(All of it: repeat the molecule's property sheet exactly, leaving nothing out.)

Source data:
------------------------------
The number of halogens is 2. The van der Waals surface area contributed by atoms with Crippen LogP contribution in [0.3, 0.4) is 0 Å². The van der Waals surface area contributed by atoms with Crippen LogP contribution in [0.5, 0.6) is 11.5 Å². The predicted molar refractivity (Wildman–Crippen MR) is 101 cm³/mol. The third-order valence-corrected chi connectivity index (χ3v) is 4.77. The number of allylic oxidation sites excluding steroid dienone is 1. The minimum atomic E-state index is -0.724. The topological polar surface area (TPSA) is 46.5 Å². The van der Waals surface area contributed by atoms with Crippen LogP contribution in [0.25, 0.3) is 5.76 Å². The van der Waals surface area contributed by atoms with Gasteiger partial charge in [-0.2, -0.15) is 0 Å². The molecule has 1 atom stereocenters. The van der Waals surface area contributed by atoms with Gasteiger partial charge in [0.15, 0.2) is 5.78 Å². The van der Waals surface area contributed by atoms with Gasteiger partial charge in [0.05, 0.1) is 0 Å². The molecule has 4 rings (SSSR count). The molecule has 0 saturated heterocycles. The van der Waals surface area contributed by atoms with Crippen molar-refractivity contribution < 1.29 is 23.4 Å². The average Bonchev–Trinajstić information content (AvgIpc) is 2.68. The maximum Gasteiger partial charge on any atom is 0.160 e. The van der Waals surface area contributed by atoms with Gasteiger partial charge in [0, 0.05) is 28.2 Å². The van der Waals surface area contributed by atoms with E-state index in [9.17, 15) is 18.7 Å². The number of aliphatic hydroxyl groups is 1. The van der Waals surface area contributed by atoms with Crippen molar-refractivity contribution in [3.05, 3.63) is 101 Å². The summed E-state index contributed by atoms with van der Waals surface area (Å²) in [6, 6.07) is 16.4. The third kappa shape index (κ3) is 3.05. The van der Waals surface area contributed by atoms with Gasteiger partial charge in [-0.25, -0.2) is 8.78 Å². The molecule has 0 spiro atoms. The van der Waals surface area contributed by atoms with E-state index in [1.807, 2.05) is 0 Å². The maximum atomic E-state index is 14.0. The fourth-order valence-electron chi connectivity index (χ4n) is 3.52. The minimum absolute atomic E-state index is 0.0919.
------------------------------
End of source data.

The number of halogens is 2. The van der Waals surface area contributed by atoms with Crippen LogP contribution in [0.3, 0.4) is 0 Å². The van der Waals surface area contributed by atoms with Crippen LogP contribution in [0.5, 0.6) is 11.5 Å². The predicted molar refractivity (Wildman–Crippen MR) is 101 cm³/mol. The third-order valence-corrected chi connectivity index (χ3v) is 4.77. The number of allylic oxidation sites excluding steroid dienone is 1. The minimum atomic E-state index is -0.724. The topological polar surface area (TPSA) is 46.5 Å². The van der Waals surface area contributed by atoms with Crippen LogP contribution in [0.25, 0.3) is 5.76 Å². The van der Waals surface area contributed by atoms with Gasteiger partial charge in [-0.2, -0.15) is 0 Å². The molecule has 1 atom stereocenters. The van der Waals surface area contributed by atoms with Gasteiger partial charge in [0.15, 0.2) is 5.78 Å². The van der Waals surface area contributed by atoms with Gasteiger partial charge in [0.05, 0.1) is 0 Å². The molecule has 4 rings (SSSR count). The molecule has 0 saturated heterocycles. The van der Waals surface area contributed by atoms with Crippen molar-refractivity contribution < 1.29 is 23.4 Å². The average Bonchev–Trinajstić information content (AvgIpc) is 2.68. The maximum Gasteiger partial charge on any atom is 0.160 e. The van der Waals surface area contributed by atoms with Gasteiger partial charge in [0, 0.05) is 28.2 Å². The van der Waals surface area contributed by atoms with E-state index in [9.17, 15) is 18.7 Å². The number of aliphatic hydroxyl groups is 1. The van der Waals surface area contributed by atoms with Crippen molar-refractivity contribution in [3.05, 3.63) is 101 Å². The summed E-state index contributed by atoms with van der Waals surface area (Å²) in [6, 6.07) is 16.4. The third kappa shape index (κ3) is 3.05. The van der Waals surface area contributed by atoms with Gasteiger partial charge in [-0.25, -0.2) is 8.78 Å². The molecule has 0 spiro atoms. The van der Waals surface area contributed by atoms with E-state index in [1.807, 2.05) is 0 Å². The maximum atomic E-state index is 14.0. The fourth-order valence-electron chi connectivity index (χ4n) is 3.52. The minimum absolute atomic E-state index is 0.0919.